Travelogue: Myanmar - Day Three


In the morning, we had another lecture, this time about education in Myanmar and its recent reforms.

It was very informative and I learnt about the different kinds of education in Myanmar, with one big difference from that of Singapore is the monastic education there. It's a bit similar to the Madrasahs we have here, but over there it's more common for children to go that route. I also learnt more about the history of Myanmar, especially about the socialist government in the past, the rule under army generals, and politics now, what with their upcoming elections and all.

I think this group photo is really nice, with the strategic placing of the umbrellas being a good frame for the photo! xD Haha. And I'm really honoured to be lectured by Dr Thant Thaw Kaung, who's a distinguished person in society and he helps out in many voluntary organisations in book donations and loaning! Myanmar needs more of these people to help boost their education sector and society in general. (:

And this is sandalwood, where you rub it against the stone below, dab some water, and there you have the 'cream' substance, which women apply on their faces. It's a very common thing to do because apparently it is a natural sunblock!

Lunch (clockwise from top left): something like Char Siew Fried Rice, Glass Noodles, Wanton Soup with Prawns, Pad Thai

Next we visited the National Union Races Village. On the itinerary it was stated that we're going to see some 'traditional ethnic/tribal village', but guess what... It's actually a park built by the government, i.e. everything is constructed! I was so shocked, followed by feeling utterly disappointed! Because I was expecting to really go to the outskirts and see some ethnic village... I mean, well, Myanmar isn't that developed yet so I'd expect that it's possible to do that. Guess I was expecting too much...

So this park is essentially a place where traditional houses of the different ethnic groups are built for showcase. Something like an exhibition?

Yeah so that was... kinda it. Didn't actually go into the house too because we had to remove our shoes.

But... another unexpected thing is that there were animals in the park! Hahaha ok I don't just mean the little ducks/chicks above, but deers!

Selfie with the deer before I forgot that the leaves in my hand were very close to my hair and the deer almost nibbed on my hair too......

We totally LOL-ed at this haha!

So sad, this cow is chained up in the middle of nowhere...

We climbed up a watchtower that was built to model after the one in Mandalay Palace, and the above is the view~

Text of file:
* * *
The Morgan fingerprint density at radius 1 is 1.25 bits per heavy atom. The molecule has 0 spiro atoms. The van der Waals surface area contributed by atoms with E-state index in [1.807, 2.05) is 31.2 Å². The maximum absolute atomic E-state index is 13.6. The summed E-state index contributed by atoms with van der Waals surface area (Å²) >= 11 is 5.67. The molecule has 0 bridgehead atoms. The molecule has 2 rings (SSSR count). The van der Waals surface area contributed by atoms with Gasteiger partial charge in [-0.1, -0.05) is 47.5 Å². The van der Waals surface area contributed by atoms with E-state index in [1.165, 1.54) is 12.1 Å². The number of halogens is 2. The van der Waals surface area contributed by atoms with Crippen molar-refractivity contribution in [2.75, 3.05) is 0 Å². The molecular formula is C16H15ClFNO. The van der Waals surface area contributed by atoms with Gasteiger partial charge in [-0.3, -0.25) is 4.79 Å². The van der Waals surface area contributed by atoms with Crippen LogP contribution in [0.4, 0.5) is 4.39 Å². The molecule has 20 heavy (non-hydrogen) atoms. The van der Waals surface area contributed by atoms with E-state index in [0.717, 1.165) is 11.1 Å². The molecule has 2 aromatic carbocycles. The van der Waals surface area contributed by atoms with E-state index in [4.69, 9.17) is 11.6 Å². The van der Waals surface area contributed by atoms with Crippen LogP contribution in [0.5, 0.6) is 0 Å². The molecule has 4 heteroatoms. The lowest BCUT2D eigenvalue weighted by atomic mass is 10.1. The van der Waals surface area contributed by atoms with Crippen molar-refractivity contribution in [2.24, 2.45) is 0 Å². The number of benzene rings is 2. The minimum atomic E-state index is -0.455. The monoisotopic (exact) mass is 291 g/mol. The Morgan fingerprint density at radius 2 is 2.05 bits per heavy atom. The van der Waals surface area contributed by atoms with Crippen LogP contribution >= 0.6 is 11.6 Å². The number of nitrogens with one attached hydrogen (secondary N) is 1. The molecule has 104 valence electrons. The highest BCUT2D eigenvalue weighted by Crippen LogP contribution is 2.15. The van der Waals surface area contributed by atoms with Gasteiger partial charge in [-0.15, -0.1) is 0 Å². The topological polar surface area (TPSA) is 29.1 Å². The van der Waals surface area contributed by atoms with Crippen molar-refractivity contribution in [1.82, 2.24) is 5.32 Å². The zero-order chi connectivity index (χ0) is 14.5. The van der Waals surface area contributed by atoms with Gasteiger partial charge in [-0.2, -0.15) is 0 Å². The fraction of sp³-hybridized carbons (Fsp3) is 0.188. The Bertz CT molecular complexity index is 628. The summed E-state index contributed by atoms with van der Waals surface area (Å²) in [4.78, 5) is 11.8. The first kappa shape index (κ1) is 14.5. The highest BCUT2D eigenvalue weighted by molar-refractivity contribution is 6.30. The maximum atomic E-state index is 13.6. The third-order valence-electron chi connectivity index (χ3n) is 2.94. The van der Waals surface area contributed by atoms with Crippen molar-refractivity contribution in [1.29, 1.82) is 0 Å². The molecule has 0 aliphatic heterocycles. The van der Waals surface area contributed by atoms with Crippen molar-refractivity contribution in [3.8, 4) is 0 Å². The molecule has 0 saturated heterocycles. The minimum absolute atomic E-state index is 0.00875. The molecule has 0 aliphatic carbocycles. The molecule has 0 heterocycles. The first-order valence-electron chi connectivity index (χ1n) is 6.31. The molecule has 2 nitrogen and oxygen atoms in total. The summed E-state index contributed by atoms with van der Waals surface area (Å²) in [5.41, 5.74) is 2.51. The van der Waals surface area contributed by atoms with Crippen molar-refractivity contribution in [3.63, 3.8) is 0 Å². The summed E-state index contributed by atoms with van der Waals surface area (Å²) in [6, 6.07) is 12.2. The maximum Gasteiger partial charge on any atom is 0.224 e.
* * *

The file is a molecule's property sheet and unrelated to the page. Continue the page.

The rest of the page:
And we're guessing that the pagoda in the distance is Shwedagon Pagoda!

Next we visited the Botatung Pagoda where Buddha's first hair relic is enshrined.

This pagoda is quite unique, because it is 'hollow' inside and not solid, hence we could go in.

This is where the hair relic is enshrined. Yes you obviously can't see it because it's a strand of hair! But I'm very overwhelmed by all the gold and glitzy stuff...

Wow. Just wow. Look at the amount of money and offerings! Not sure if you can see, but it's quite deep down too.

One part inside the pagoda contains real gold ornaments, hence you can see that it's very heavily guarded and gated! Three layers of protection!

I think by now you can probably also tell that all (ok, most) pagodas look more or less the same...

I love the idea of food vans and informal seating! (:

The buses drive on the road with their doors open... o.O

Dinner was at a very nice seaside restaurant! And since it was near Chinatown, they serve Chinese food!

Check out the hugeee spread on our long table! Needless to say, we couldn't finish all and I feel quite bad for wasting the food... :(

After dinner it was time for us to walk around Chinatown!

To me, this Chinatown is very atypical of others. There are not much Chinese signboards, Chinese traditional shops (be it food or non-food), and no oriental decorations at all. Once again, I attribute it to the fact that they're still not that developed to turn Chinatown into a touristy place.

Instead, this Chinatown is like a street market that sells a lot of fruits!

Saw this woman cutting meat by the road. Hmmmm I definitely wouldn't dare to buy that...

Passed by a rare Hong Kong pastry shop (or at least by the looks of it) and I was attracted by the mooncake look-alike food!

The Chinatown here is also known for their BBQ stalls. Look how they display the seafood.

Wah the crayfish...

Quails' eggs

Traditional Myanmese dessert (which we didn't dare to buy there)

We walked down this very busy and lively street selling BBQ! Shop after shop, it seems like the skewers are the only things that are being sold on that street.

Presenting to you, the dosa! It's something like a crepe, very thin and with chickpea fillings inside. It was very oily but tasted good!

I'm the kind that needs to go to local night markets whenever I travel. It just feels more... complete when you walk down the night market, see the kinds of food available, and most importantly walking and eating on the wide variety of food! :D So I shall end off now with a picture of me all happy with my dosa! (All for sharing, of course!)